More ways to promote a healthy mental outlook
Whether or not you take supplements, eating a well-balanced diet is the best way to stay healthy both physically and mentally. “A healthy diet may lead to increased self-esteem, boost your mood, and ultimately decrease stress and anxiety,” Hemmes says. “Healthy foods provide your body with the nutrients you and your brain need to function properly.” Here are some strategies to try:
Stick to a Mediterranean diet. “This means consuming more foods with omega-3s, such as salmon, olive oil, avocados, nuts and seeds,” Hemmes says. Why? It may reduce depression and anxiety symptoms. Fish oil supplements may also help.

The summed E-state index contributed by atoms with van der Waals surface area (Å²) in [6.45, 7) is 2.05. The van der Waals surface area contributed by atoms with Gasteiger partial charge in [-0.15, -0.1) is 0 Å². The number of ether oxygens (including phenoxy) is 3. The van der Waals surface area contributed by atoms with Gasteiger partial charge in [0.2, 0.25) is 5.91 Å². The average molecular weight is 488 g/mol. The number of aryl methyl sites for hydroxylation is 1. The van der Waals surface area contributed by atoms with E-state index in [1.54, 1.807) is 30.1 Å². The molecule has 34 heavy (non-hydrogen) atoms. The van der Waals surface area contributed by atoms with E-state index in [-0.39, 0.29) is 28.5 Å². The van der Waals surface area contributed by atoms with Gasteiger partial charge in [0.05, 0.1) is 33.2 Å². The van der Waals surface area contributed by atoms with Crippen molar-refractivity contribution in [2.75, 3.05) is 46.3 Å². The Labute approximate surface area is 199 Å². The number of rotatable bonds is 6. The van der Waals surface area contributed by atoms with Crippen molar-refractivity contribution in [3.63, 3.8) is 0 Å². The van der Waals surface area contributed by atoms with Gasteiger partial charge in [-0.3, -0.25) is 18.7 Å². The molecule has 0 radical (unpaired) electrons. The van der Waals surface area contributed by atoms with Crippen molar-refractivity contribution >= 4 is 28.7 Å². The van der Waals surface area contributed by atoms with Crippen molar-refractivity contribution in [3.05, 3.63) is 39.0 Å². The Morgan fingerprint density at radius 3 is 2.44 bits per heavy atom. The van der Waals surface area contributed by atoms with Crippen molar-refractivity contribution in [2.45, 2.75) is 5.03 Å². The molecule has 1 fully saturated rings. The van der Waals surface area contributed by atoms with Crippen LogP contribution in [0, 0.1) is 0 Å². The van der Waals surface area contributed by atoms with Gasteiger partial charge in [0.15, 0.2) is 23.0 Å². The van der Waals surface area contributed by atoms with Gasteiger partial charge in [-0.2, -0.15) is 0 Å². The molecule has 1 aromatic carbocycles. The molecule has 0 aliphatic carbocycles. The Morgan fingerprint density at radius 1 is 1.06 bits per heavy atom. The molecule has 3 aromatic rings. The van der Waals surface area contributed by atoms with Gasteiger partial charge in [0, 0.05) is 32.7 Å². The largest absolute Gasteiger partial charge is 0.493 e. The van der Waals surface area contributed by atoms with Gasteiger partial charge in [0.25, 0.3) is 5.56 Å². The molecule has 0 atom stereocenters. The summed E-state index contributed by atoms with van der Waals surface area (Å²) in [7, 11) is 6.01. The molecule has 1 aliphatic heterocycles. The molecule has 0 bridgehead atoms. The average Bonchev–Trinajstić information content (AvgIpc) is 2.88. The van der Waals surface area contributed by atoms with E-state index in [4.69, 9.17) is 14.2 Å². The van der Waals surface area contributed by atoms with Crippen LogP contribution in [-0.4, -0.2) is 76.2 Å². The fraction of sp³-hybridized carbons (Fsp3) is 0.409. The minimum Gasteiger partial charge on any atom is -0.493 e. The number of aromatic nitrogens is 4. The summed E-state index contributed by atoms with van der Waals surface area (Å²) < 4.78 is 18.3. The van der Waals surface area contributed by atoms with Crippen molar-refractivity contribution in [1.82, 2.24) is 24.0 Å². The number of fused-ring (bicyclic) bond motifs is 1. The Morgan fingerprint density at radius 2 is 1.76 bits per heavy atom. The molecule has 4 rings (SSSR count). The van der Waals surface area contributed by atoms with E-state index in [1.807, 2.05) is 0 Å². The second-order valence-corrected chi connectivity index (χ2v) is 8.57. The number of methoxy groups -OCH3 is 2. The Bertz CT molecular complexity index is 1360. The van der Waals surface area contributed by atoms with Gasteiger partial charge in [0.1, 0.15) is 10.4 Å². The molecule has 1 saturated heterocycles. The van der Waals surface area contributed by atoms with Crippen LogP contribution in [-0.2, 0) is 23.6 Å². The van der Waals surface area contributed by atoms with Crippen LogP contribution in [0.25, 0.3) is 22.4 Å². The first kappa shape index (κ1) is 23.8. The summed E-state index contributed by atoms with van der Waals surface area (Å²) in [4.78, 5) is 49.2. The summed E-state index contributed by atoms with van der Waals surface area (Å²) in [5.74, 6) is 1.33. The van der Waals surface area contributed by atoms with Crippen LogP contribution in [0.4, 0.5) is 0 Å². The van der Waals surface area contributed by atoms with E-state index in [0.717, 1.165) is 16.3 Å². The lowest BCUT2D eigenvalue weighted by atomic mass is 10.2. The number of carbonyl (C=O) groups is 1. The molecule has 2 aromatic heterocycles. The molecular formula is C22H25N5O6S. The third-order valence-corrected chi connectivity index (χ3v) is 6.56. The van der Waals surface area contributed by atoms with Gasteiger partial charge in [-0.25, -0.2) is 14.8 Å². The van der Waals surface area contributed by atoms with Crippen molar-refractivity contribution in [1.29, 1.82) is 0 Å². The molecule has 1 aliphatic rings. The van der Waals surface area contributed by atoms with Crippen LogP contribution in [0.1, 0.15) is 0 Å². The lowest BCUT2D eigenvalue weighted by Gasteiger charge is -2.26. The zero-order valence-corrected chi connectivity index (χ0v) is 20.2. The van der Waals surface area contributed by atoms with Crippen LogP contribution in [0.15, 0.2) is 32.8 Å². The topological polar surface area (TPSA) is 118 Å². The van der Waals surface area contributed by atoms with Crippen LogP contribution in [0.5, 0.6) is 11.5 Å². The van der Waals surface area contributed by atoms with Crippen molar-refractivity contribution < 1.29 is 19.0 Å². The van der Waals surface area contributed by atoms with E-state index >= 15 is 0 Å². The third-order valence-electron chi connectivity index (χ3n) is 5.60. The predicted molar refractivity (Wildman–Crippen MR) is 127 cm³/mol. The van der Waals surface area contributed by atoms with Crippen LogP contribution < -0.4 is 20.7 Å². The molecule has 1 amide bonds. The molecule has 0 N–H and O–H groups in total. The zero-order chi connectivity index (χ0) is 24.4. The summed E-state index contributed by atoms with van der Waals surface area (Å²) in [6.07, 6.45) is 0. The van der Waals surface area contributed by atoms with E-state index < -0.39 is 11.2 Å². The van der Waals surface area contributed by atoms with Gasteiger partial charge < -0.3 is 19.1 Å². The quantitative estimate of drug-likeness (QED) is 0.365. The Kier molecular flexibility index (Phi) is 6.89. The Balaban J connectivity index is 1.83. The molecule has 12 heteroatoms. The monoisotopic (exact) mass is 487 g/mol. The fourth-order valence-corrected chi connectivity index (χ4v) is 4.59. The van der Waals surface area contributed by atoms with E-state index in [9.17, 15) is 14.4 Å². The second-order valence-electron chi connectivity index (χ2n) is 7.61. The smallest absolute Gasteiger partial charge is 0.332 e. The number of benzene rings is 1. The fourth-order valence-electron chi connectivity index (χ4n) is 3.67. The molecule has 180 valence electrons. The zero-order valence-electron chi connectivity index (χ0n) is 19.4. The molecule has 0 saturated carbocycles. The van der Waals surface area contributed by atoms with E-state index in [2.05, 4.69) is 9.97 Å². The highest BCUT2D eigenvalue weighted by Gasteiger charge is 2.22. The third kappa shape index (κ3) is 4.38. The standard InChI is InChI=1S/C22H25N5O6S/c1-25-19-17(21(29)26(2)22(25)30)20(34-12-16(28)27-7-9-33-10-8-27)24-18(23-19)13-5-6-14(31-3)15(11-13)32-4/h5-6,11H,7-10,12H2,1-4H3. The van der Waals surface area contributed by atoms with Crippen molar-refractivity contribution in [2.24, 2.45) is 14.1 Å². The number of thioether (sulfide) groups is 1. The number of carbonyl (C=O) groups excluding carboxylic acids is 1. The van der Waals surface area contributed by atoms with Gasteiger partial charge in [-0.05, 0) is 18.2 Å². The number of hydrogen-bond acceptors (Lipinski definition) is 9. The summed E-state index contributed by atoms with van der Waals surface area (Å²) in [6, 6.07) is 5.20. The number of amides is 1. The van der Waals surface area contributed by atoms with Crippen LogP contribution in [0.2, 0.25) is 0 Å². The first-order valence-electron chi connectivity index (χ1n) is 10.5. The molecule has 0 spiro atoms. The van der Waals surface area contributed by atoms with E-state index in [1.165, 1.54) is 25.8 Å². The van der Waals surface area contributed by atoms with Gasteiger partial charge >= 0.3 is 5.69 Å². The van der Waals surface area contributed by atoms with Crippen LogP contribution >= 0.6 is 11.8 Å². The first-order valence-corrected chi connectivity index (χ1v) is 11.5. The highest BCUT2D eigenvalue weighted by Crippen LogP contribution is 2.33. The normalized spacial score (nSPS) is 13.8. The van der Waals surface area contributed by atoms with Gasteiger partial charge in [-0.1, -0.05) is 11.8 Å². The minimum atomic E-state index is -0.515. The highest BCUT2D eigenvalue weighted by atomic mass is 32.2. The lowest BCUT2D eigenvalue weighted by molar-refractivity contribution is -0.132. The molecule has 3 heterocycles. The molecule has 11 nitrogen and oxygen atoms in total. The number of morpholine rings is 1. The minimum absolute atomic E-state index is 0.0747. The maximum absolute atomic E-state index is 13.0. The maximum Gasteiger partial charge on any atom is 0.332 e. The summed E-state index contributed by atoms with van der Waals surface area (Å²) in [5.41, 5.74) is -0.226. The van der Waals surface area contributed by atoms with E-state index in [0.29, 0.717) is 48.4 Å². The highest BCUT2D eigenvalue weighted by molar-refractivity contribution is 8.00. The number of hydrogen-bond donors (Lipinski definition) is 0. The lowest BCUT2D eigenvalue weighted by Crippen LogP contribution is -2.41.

Watch your fat intake. Avoid eating trans fats and excessive saturated fats, says Hemmes. She also recommends choosing unrefined grains, fruits, vegetables, lean meats, unsaturated fats and high-fiber foods. “High vegetable and unrefined grain consumption is linked to lower depressive and anxiety-related symptoms.”
Stay away from highly processed foods. They are low in nutritional value. Just as healthy foods can make you feel better, highly processed foods may decrease self-esteem and cause an increase in stress and anxiety.
Nutrients and depression: Mayo Clinic (2018). “Vitamin B12 and depression: Are they related?”
Depression facts: World Health Organization (2021). “Depression”
Omega 3s: Harvard Health Publishing (2020). “Omega-3 fatty acids for mood disorders”
Folic acid: Office on Women’s Health (2019). “Folic acid”